Golfer Matthew Fitzpatrick embraced his younger brother Alex after winning the US Open. Nine years before the greatest success of his career, the now 27-year-old Englishman had previously won the course at Brookline’s Country Club outside of Boston.

Back then as an amateur, his brother was the caddy – after a wafer-thin victory in front of Will Zalatoris and world number one Scottie Scheffler, he was one of the first to congratulate on Sunday (local time).

“The feeling is out of this world,” said Fitzpatrick, who shed tears of joy during the first of many hugs. “It’s such a cliché, but this is stuff you dream about as a kid. To have achieved that: I can retire tomorrow a happy man.”

At his age, the Brit still has a few good years ahead of him – and has already secured a place in the sporting annual reviews of the USA. And probably those from England too. Because how he solved the tricky situation on the last hole, when the tee shot landed in the sand bunker and he apparently served Zalatoris the chance to catch up on a silver platter, also impressed the competition. “Matt’s shot at 18 will probably show them to the end of US Open history,” Zalatoris said. Fitzpatrick made it from the bunker onto the green. “One of the best shots I’ve ever hit,” Fitzpatrick said.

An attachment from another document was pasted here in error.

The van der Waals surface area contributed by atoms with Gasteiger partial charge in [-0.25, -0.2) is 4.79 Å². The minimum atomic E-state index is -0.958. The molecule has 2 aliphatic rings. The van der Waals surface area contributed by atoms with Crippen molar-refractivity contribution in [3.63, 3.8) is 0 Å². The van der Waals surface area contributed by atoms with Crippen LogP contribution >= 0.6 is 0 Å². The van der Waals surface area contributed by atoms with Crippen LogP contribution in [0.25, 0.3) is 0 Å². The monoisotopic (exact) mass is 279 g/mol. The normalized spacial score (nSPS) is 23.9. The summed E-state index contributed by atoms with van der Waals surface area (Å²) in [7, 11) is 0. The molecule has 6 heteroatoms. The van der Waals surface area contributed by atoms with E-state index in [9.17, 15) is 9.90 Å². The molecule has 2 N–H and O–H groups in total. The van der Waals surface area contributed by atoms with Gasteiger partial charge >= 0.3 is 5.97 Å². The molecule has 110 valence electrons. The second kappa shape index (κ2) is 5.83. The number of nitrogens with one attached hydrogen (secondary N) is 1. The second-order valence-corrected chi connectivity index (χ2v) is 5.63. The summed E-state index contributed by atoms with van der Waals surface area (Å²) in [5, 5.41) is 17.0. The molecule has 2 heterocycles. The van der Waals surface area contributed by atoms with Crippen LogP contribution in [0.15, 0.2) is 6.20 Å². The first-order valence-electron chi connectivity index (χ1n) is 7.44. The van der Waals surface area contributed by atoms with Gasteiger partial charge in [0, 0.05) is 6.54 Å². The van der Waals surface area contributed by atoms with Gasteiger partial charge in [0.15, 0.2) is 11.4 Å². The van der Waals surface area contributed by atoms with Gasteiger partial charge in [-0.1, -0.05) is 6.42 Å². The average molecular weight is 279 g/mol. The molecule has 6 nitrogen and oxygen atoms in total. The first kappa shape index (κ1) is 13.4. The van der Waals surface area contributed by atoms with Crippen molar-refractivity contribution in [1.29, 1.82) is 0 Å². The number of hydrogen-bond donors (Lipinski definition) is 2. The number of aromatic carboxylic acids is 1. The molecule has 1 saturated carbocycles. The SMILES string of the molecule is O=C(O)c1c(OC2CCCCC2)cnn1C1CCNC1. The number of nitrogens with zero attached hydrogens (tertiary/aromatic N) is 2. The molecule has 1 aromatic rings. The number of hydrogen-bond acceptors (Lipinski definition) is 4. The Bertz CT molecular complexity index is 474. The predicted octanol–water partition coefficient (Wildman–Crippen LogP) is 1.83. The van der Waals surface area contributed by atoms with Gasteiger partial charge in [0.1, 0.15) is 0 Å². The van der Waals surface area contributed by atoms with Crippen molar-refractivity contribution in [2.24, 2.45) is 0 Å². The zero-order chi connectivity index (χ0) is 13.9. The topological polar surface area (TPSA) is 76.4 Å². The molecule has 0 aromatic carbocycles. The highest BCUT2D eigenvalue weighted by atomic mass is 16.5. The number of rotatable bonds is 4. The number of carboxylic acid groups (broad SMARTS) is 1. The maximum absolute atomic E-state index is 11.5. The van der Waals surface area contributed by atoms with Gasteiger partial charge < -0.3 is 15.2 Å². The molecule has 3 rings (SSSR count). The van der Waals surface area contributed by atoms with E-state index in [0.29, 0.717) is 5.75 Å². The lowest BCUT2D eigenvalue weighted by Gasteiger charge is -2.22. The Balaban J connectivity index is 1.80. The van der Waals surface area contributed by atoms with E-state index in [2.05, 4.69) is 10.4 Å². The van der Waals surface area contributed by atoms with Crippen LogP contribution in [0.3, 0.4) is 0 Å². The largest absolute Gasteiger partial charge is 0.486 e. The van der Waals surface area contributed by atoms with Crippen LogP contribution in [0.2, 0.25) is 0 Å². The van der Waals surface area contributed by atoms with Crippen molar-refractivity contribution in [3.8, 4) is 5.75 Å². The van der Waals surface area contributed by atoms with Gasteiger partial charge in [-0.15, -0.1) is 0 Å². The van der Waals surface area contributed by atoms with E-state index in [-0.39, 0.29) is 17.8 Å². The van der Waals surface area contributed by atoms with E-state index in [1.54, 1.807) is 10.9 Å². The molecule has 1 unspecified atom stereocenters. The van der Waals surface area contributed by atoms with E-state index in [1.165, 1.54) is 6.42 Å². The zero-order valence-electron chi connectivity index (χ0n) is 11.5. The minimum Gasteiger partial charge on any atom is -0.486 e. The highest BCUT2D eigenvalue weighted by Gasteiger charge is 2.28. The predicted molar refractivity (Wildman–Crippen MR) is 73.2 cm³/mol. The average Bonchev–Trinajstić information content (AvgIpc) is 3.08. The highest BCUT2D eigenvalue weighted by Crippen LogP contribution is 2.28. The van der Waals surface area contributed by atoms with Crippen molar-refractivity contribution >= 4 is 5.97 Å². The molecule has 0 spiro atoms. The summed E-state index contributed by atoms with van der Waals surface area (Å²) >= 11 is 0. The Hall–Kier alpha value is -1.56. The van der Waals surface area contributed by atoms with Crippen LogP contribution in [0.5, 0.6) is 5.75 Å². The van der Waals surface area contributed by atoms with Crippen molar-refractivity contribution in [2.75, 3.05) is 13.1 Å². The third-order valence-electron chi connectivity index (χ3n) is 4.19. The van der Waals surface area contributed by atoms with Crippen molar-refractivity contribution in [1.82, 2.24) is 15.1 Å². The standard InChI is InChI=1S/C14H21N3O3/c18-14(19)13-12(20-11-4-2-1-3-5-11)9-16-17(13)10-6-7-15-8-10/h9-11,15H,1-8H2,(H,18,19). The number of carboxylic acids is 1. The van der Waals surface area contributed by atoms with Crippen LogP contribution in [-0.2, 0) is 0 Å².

He then missed an opportunity for a birdie on the green, giving Zalatoris another chance to level and force a playoff. But the 25-year-old American narrowly missed the hole with his putt from about four meters, crouched down, clasped his hands over his head and was defeated. For the third time in the past seven majors, one of the major golf tournaments ended in second place for him.

The Fitzpatricks family, on the other hand, shot up from their seats at that moment and, seconds later, ran happily onto the pitch. While Zalatoris has to wait, Matthew Fitzpatrick finally did it, not only claiming his first major win of his career, but his first ever as a pro in the United States. For four rounds of the par-70 course outside of Boston, he needed a total of 274 strokes – one fewer than Zalatoris and Scheffler.